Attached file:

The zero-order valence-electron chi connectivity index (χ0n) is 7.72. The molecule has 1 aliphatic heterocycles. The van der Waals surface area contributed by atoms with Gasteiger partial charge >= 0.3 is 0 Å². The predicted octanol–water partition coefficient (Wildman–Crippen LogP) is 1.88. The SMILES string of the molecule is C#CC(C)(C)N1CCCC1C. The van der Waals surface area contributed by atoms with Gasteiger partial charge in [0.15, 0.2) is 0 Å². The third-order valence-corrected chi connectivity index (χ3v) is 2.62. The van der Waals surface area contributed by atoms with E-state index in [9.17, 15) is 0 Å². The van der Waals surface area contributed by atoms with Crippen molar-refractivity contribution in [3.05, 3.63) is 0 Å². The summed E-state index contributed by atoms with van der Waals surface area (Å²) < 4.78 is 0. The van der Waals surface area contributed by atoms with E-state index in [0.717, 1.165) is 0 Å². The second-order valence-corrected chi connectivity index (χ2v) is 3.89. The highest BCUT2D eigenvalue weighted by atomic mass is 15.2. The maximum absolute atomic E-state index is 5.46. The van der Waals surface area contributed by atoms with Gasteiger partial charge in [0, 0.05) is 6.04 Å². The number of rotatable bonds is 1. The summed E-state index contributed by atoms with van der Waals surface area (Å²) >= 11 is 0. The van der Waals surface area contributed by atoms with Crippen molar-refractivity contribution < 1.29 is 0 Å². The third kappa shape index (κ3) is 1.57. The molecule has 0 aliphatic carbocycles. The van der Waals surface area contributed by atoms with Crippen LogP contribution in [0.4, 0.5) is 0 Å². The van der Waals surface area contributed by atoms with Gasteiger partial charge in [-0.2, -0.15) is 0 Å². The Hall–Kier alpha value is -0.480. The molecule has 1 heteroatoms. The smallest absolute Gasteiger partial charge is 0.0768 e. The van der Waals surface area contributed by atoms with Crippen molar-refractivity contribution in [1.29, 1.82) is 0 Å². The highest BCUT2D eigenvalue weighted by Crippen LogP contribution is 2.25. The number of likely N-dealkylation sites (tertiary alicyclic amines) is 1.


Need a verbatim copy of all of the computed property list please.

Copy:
The zero-order valence-electron chi connectivity index (χ0n) is 7.72. The molecule has 1 aliphatic heterocycles. The van der Waals surface area contributed by atoms with Gasteiger partial charge >= 0.3 is 0 Å². The predicted octanol–water partition coefficient (Wildman–Crippen LogP) is 1.88. The SMILES string of the molecule is C#CC(C)(C)N1CCCC1C. The van der Waals surface area contributed by atoms with Gasteiger partial charge in [0.15, 0.2) is 0 Å². The third-order valence-corrected chi connectivity index (χ3v) is 2.62. The van der Waals surface area contributed by atoms with E-state index in [9.17, 15) is 0 Å². The van der Waals surface area contributed by atoms with Crippen molar-refractivity contribution in [3.05, 3.63) is 0 Å². The summed E-state index contributed by atoms with van der Waals surface area (Å²) < 4.78 is 0. The van der Waals surface area contributed by atoms with E-state index in [0.717, 1.165) is 0 Å². The second-order valence-corrected chi connectivity index (χ2v) is 3.89. The highest BCUT2D eigenvalue weighted by atomic mass is 15.2. The maximum absolute atomic E-state index is 5.46. The van der Waals surface area contributed by atoms with Gasteiger partial charge in [0, 0.05) is 6.04 Å². The number of rotatable bonds is 1. The summed E-state index contributed by atoms with van der Waals surface area (Å²) >= 11 is 0. The van der Waals surface area contributed by atoms with Crippen molar-refractivity contribution < 1.29 is 0 Å². The third kappa shape index (κ3) is 1.57. The molecule has 0 aliphatic carbocycles. The van der Waals surface area contributed by atoms with Crippen LogP contribution in [0.4, 0.5) is 0 Å². The van der Waals surface area contributed by atoms with Gasteiger partial charge in [-0.2, -0.15) is 0 Å². The Hall–Kier alpha value is -0.480. The molecule has 1 heteroatoms. The smallest absolute Gasteiger partial charge is 0.0768 e. The van der Waals surface area contributed by atoms with Crippen molar-refractivity contribution in [1.29, 1.82) is 0 Å². The highest BCUT2D eigenvalue weighted by Crippen LogP contribution is 2.25. The number of likely N-dealkylation sites (tertiary alicyclic amines) is 1.